The case of Brandegee v. Kerr and Wife, 7 Martin N.S. 64, in facts and principle is said to be similar to the one under consideration. That was an "action on the note of the wife endorsed by the husband, alleged to have been received from the wife on a loan made to her by a check delivered to her." And the court said
"that the circumstance of the wife having a separate advantage in the contract, being of the essence of her obligation, must be proven by some other evidence than proof of her having touched the money."
And in conclusion they say
"Being of opinion that there is no fact in evidence from which it is possible to infer that the plaintiff's money was employed for the separate use of the wife,"
&c., "we conclude that the wife is not bound." The court also said
"We cannot distinguish
this paper from a note joint and several of husband and wife, for they are bound jointly and severally, and the plaintiff has prayed for a judgment joint and several."
It must be admitted that the court, in the above case, consider proof of the application of the money to the use of the wife as essential to bind her. And unless that case, in its facts or the law under which it was decided, shall be shown to differ from the facts and law of the case under consideration, it will constitute a rule of decision in this case.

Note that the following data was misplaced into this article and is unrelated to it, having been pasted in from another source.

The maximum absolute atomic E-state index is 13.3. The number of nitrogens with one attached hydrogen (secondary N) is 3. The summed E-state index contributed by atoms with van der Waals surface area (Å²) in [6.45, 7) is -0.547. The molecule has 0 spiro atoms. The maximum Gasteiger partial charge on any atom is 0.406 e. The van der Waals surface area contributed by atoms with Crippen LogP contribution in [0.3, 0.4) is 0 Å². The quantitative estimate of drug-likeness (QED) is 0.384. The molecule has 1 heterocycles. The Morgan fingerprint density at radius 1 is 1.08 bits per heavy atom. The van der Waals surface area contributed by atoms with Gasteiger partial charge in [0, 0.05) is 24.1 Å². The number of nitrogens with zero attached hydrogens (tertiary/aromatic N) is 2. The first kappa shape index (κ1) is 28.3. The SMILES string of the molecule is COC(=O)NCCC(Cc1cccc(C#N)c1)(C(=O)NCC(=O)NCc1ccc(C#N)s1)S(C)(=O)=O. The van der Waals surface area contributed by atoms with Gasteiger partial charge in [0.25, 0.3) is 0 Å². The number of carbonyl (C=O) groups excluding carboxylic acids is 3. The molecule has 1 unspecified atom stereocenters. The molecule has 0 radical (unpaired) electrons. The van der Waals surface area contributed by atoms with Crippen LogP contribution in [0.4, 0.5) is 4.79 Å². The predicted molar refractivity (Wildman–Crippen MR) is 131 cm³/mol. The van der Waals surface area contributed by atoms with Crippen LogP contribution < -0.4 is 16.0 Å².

If this action were on the notes given by Mrs. Bein and endorsed by her husband, in that respect, and also in the payment of the money to the wife, the cases would be similar. But in the case before us, the action is on the mortgage, in which there is no liability of the husband, and no decree is asked against him. It is true, notes were given similar to that given in the case cited, but the notes of Mrs. Bein, though endorsed by her husband, must be considered as connected with the mortgage, which explains the nature of the transaction. And in addition to this, there is evidence that the contract was made with Mrs. Bein, under the strongest assurance that the loan was made for her sole benefit, and under a full conviction by Heath that it was so made. In these important particulars, there is a difference between the cases. The case cited seems to have rested on the face of the note and the check.